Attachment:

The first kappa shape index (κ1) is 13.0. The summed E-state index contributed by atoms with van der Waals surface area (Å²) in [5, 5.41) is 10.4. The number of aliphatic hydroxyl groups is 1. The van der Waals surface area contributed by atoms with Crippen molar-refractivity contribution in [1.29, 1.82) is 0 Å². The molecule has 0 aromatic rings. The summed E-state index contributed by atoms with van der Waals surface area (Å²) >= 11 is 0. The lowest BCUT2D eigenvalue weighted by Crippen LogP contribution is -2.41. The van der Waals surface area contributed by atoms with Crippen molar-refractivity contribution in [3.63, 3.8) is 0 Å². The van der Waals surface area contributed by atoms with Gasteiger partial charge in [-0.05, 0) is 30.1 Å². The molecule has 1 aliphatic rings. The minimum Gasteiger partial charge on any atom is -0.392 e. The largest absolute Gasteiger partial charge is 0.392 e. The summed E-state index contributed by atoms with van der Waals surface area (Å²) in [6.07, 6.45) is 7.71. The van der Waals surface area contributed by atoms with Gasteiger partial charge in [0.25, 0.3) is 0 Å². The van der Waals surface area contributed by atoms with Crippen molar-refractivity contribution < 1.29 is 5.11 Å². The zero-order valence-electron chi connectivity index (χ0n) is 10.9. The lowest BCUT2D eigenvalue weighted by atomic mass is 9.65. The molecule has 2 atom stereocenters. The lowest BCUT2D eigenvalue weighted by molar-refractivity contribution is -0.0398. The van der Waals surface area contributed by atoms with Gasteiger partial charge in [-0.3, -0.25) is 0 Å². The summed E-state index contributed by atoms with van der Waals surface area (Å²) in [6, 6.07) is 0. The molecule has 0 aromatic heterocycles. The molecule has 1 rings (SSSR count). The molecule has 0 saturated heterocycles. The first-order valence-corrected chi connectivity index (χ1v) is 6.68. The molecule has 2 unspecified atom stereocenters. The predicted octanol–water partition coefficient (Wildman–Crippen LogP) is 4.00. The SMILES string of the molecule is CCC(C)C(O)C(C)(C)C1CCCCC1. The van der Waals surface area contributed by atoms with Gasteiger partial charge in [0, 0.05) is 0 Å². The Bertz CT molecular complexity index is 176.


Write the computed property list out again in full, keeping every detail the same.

The first kappa shape index (κ1) is 13.0. The summed E-state index contributed by atoms with van der Waals surface area (Å²) in [5, 5.41) is 10.4. The number of aliphatic hydroxyl groups is 1. The van der Waals surface area contributed by atoms with Crippen molar-refractivity contribution in [1.29, 1.82) is 0 Å². The molecule has 0 aromatic rings. The summed E-state index contributed by atoms with van der Waals surface area (Å²) >= 11 is 0. The lowest BCUT2D eigenvalue weighted by Crippen LogP contribution is -2.41. The van der Waals surface area contributed by atoms with Crippen molar-refractivity contribution in [3.63, 3.8) is 0 Å². The van der Waals surface area contributed by atoms with Gasteiger partial charge in [-0.05, 0) is 30.1 Å². The molecule has 1 aliphatic rings. The minimum Gasteiger partial charge on any atom is -0.392 e. The largest absolute Gasteiger partial charge is 0.392 e. The summed E-state index contributed by atoms with van der Waals surface area (Å²) in [6.07, 6.45) is 7.71. The van der Waals surface area contributed by atoms with Gasteiger partial charge in [0.25, 0.3) is 0 Å². The van der Waals surface area contributed by atoms with Crippen molar-refractivity contribution < 1.29 is 5.11 Å². The zero-order valence-electron chi connectivity index (χ0n) is 10.9. The lowest BCUT2D eigenvalue weighted by atomic mass is 9.65. The molecule has 2 atom stereocenters. The lowest BCUT2D eigenvalue weighted by molar-refractivity contribution is -0.0398. The van der Waals surface area contributed by atoms with Gasteiger partial charge in [-0.3, -0.25) is 0 Å². The summed E-state index contributed by atoms with van der Waals surface area (Å²) in [6, 6.07) is 0. The molecule has 0 aromatic heterocycles. The molecule has 1 rings (SSSR count). The molecule has 0 saturated heterocycles. The first-order valence-corrected chi connectivity index (χ1v) is 6.68. The molecule has 2 unspecified atom stereocenters. The predicted octanol–water partition coefficient (Wildman–Crippen LogP) is 4.00. The SMILES string of the molecule is CCC(C)C(O)C(C)(C)C1CCCCC1. The van der Waals surface area contributed by atoms with Gasteiger partial charge in [0, 0.05) is 0 Å². The Bertz CT molecular complexity index is 176.